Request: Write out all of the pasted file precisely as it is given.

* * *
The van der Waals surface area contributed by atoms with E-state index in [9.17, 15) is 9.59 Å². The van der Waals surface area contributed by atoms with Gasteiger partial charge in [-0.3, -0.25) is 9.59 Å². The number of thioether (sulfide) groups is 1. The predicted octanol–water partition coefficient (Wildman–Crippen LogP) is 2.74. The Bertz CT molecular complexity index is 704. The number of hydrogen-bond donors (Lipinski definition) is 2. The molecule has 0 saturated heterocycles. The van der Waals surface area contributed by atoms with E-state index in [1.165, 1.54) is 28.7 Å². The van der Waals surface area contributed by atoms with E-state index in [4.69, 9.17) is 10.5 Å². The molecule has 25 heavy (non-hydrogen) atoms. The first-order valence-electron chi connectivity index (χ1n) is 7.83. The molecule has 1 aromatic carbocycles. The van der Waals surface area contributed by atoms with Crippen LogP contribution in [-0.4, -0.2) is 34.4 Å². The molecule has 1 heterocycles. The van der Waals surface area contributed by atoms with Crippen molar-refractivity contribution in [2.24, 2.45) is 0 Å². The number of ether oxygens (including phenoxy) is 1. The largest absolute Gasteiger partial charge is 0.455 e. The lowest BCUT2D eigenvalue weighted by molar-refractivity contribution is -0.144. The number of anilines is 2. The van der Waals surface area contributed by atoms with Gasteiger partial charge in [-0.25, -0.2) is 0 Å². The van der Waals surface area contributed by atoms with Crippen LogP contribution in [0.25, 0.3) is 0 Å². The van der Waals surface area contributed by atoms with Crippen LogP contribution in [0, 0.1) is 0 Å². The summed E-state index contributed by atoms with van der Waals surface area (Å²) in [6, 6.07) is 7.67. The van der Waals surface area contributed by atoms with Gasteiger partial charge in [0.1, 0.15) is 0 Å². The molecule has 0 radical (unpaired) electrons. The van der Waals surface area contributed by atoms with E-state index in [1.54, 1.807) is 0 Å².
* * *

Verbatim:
The van der Waals surface area contributed by atoms with E-state index in [9.17, 15) is 9.59 Å². The van der Waals surface area contributed by atoms with Gasteiger partial charge in [-0.3, -0.25) is 9.59 Å². The number of thioether (sulfide) groups is 1. The predicted octanol–water partition coefficient (Wildman–Crippen LogP) is 2.74. The Bertz CT molecular complexity index is 704. The number of hydrogen-bond donors (Lipinski definition) is 2. The molecule has 0 saturated heterocycles. The van der Waals surface area contributed by atoms with E-state index in [1.165, 1.54) is 28.7 Å². The van der Waals surface area contributed by atoms with E-state index in [4.69, 9.17) is 10.5 Å². The molecule has 25 heavy (non-hydrogen) atoms. The first-order valence-electron chi connectivity index (χ1n) is 7.83. The molecule has 1 aromatic carbocycles. The van der Waals surface area contributed by atoms with Crippen LogP contribution in [-0.4, -0.2) is 34.4 Å². The molecule has 1 heterocycles. The van der Waals surface area contributed by atoms with Crippen molar-refractivity contribution in [2.24, 2.45) is 0 Å². The number of ether oxygens (including phenoxy) is 1. The largest absolute Gasteiger partial charge is 0.455 e. The lowest BCUT2D eigenvalue weighted by molar-refractivity contribution is -0.144. The number of anilines is 2. The van der Waals surface area contributed by atoms with Gasteiger partial charge in [-0.25, -0.2) is 0 Å². The van der Waals surface area contributed by atoms with Crippen LogP contribution in [0.25, 0.3) is 0 Å². The van der Waals surface area contributed by atoms with Crippen LogP contribution in [0, 0.1) is 0 Å². The summed E-state index contributed by atoms with van der Waals surface area (Å²) in [6, 6.07) is 7.67. The van der Waals surface area contributed by atoms with Gasteiger partial charge in [0.1, 0.15) is 0 Å². The molecule has 0 radical (unpaired) electrons. The van der Waals surface area contributed by atoms with E-state index in [1.54, 1.807) is 0 Å².